Evening Will Come: A Monthly Journal of Poetics (Issue 30, June 2013—Buch Märchen Issue)
SEVEN NOTES ON MAGIC
- My daughter radiates everyday magic. She always rolls doubles in Monopoly. She can read minds and tell my friends’ futures. She changes the temperature of a room with her light. Lily calls her the Barbie Empath.
- My daughter inherited these gifts from my mother, whose magic recedes as my daughter’s grows. Their souls smell the same to me: pine, earth, lavender, grace, and galaxy. I am their intermediary because the magic skipped me, which is fine by me. I’ve always been a better agent.
- I hate the term magic realism because it implies paradox, as if magic isn’t a part of realism when in fact it’s inside of the very threads of what’s real. It is not the magic world that is different, but the medium, the sensing apparatus. Realism is only half the story.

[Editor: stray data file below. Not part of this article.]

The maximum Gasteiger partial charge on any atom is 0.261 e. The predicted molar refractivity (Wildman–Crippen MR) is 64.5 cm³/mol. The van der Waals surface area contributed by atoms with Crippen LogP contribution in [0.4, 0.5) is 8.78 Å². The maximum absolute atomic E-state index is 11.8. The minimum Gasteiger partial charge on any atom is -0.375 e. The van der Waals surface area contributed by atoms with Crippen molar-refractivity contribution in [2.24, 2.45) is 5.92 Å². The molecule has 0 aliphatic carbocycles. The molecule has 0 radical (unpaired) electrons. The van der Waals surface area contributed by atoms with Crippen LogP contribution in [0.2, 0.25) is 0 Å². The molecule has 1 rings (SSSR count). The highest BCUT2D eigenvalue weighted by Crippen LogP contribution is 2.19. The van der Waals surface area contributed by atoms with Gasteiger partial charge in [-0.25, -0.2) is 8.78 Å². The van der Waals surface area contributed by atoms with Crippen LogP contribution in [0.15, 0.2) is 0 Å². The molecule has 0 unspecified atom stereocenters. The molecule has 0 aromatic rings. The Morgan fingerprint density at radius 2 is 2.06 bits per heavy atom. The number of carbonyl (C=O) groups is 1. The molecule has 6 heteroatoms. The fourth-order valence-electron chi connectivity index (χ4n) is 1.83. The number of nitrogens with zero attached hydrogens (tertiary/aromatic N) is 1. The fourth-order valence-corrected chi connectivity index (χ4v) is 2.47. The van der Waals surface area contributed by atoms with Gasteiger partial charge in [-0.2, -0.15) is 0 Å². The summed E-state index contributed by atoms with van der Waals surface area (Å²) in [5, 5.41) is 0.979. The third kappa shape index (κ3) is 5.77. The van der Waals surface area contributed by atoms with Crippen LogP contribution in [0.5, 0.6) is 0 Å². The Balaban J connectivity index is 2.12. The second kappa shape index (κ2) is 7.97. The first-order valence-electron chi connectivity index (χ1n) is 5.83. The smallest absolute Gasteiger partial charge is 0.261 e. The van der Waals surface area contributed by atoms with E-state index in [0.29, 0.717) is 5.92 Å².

- The world’s true lambency is magic. Not seeing it is a type of color-blindness.
- My mother likes to tell the story about how an angel rescued us when we got stranded on a rural highway. Her angel wore a cowboy hat and revived a car that would never be revived again. When we drove past where he had left him, he was nowhere to be found: another fact from her biography.
- She believed in angels, and, because she believed, they existed.
- My mother tells me her dreams and her days, which I read like runes. I use their science to make maps of the real world in poems and stories, mirrors made of clock parts. The light through the torn blinds flicker when she talks, pensions and dragons sewn with the same thread.
She believed…existed. —Clarice Lispector
Carmen Giménez Smith